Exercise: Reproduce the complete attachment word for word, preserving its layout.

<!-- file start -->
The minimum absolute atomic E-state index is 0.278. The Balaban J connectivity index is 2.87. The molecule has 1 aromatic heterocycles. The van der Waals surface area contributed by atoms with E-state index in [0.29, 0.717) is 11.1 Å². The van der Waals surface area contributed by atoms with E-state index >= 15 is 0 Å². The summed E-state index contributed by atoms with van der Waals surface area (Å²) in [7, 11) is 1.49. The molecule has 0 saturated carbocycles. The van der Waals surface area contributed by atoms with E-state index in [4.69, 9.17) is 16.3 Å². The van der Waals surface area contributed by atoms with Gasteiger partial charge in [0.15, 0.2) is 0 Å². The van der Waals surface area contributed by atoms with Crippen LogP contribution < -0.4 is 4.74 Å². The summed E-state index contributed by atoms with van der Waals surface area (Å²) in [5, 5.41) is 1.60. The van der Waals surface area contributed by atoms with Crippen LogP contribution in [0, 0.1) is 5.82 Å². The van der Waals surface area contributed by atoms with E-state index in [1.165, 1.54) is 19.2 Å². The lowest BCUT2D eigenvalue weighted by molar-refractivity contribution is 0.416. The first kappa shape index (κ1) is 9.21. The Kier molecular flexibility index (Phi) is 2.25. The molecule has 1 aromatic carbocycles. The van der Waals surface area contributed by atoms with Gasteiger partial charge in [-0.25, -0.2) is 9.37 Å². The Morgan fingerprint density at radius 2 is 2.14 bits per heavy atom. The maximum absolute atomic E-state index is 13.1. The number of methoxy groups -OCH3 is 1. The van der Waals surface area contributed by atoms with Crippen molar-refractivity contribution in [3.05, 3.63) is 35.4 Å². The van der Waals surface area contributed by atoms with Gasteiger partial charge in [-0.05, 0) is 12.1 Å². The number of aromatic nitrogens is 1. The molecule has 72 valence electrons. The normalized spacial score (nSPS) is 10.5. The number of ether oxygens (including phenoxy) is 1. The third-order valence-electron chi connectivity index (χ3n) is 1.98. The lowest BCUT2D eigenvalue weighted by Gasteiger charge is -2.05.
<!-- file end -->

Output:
The minimum absolute atomic E-state index is 0.278. The Balaban J connectivity index is 2.87. The molecule has 1 aromatic heterocycles. The van der Waals surface area contributed by atoms with E-state index in [0.29, 0.717) is 11.1 Å². The van der Waals surface area contributed by atoms with E-state index >= 15 is 0 Å². The summed E-state index contributed by atoms with van der Waals surface area (Å²) in [7, 11) is 1.49. The molecule has 0 saturated carbocycles. The van der Waals surface area contributed by atoms with E-state index in [4.69, 9.17) is 16.3 Å². The van der Waals surface area contributed by atoms with Gasteiger partial charge in [0.15, 0.2) is 0 Å². The van der Waals surface area contributed by atoms with Crippen LogP contribution < -0.4 is 4.74 Å². The summed E-state index contributed by atoms with van der Waals surface area (Å²) in [5, 5.41) is 1.60. The van der Waals surface area contributed by atoms with Crippen LogP contribution in [0, 0.1) is 5.82 Å². The van der Waals surface area contributed by atoms with E-state index in [1.165, 1.54) is 19.2 Å². The lowest BCUT2D eigenvalue weighted by molar-refractivity contribution is 0.416. The first kappa shape index (κ1) is 9.21. The Kier molecular flexibility index (Phi) is 2.25. The molecule has 1 aromatic carbocycles. The van der Waals surface area contributed by atoms with Gasteiger partial charge in [-0.25, -0.2) is 9.37 Å². The Morgan fingerprint density at radius 2 is 2.14 bits per heavy atom. The maximum absolute atomic E-state index is 13.1. The number of methoxy groups -OCH3 is 1. The van der Waals surface area contributed by atoms with Crippen molar-refractivity contribution in [3.05, 3.63) is 35.4 Å². The van der Waals surface area contributed by atoms with Gasteiger partial charge in [-0.05, 0) is 12.1 Å². The number of aromatic nitrogens is 1. The molecule has 72 valence electrons. The normalized spacial score (nSPS) is 10.5. The number of ether oxygens (including phenoxy) is 1. The third-order valence-electron chi connectivity index (χ3n) is 1.98. The lowest BCUT2D eigenvalue weighted by Gasteiger charge is -2.05.